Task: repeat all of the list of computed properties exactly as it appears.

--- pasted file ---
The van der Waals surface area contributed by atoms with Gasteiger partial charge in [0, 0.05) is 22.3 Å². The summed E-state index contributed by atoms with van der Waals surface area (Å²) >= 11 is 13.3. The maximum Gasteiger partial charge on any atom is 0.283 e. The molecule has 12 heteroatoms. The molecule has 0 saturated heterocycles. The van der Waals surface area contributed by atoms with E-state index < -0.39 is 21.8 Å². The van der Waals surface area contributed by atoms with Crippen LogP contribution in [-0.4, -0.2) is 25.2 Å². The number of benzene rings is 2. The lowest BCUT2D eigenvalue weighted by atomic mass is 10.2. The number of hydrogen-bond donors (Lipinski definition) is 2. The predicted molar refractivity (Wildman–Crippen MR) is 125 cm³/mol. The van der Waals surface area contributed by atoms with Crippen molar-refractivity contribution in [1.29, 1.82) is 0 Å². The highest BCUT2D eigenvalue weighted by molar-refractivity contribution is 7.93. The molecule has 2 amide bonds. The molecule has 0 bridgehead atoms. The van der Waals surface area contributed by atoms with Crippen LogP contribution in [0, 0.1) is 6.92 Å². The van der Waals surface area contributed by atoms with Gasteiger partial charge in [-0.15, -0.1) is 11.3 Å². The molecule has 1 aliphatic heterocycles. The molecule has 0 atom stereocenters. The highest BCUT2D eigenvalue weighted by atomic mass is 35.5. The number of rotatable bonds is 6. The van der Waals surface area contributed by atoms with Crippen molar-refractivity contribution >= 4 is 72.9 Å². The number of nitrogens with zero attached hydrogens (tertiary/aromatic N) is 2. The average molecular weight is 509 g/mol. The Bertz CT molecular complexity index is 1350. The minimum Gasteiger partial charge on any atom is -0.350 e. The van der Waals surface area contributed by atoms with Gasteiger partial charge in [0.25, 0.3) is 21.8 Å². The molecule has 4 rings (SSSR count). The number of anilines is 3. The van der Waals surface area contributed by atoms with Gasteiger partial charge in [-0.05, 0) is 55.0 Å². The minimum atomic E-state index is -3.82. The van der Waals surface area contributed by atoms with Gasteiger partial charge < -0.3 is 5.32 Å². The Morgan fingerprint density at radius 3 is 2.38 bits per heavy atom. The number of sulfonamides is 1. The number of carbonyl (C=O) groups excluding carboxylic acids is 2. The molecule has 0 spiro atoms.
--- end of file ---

The van der Waals surface area contributed by atoms with Gasteiger partial charge in [0, 0.05) is 22.3 Å². The summed E-state index contributed by atoms with van der Waals surface area (Å²) >= 11 is 13.3. The maximum Gasteiger partial charge on any atom is 0.283 e. The molecule has 12 heteroatoms. The molecule has 0 saturated heterocycles. The van der Waals surface area contributed by atoms with E-state index < -0.39 is 21.8 Å². The van der Waals surface area contributed by atoms with Crippen LogP contribution in [-0.4, -0.2) is 25.2 Å². The number of benzene rings is 2. The lowest BCUT2D eigenvalue weighted by atomic mass is 10.2. The number of hydrogen-bond donors (Lipinski definition) is 2. The predicted molar refractivity (Wildman–Crippen MR) is 125 cm³/mol. The van der Waals surface area contributed by atoms with Crippen molar-refractivity contribution in [1.29, 1.82) is 0 Å². The highest BCUT2D eigenvalue weighted by molar-refractivity contribution is 7.93. The molecule has 2 amide bonds. The molecule has 0 bridgehead atoms. The van der Waals surface area contributed by atoms with Crippen LogP contribution in [0, 0.1) is 6.92 Å². The van der Waals surface area contributed by atoms with Gasteiger partial charge in [-0.15, -0.1) is 11.3 Å². The molecule has 1 aliphatic heterocycles. The molecule has 0 atom stereocenters. The highest BCUT2D eigenvalue weighted by atomic mass is 35.5. The number of rotatable bonds is 6. The van der Waals surface area contributed by atoms with Crippen molar-refractivity contribution >= 4 is 72.9 Å². The number of nitrogens with zero attached hydrogens (tertiary/aromatic N) is 2. The average molecular weight is 509 g/mol. The Bertz CT molecular complexity index is 1350. The minimum Gasteiger partial charge on any atom is -0.350 e. The van der Waals surface area contributed by atoms with Gasteiger partial charge in [0.25, 0.3) is 21.8 Å². The molecule has 4 rings (SSSR count). The number of anilines is 3. The van der Waals surface area contributed by atoms with Gasteiger partial charge in [-0.05, 0) is 55.0 Å². The minimum atomic E-state index is -3.82. The van der Waals surface area contributed by atoms with Gasteiger partial charge < -0.3 is 5.32 Å². The Morgan fingerprint density at radius 3 is 2.38 bits per heavy atom. The number of sulfonamides is 1. The number of carbonyl (C=O) groups excluding carboxylic acids is 2. The molecule has 0 spiro atoms.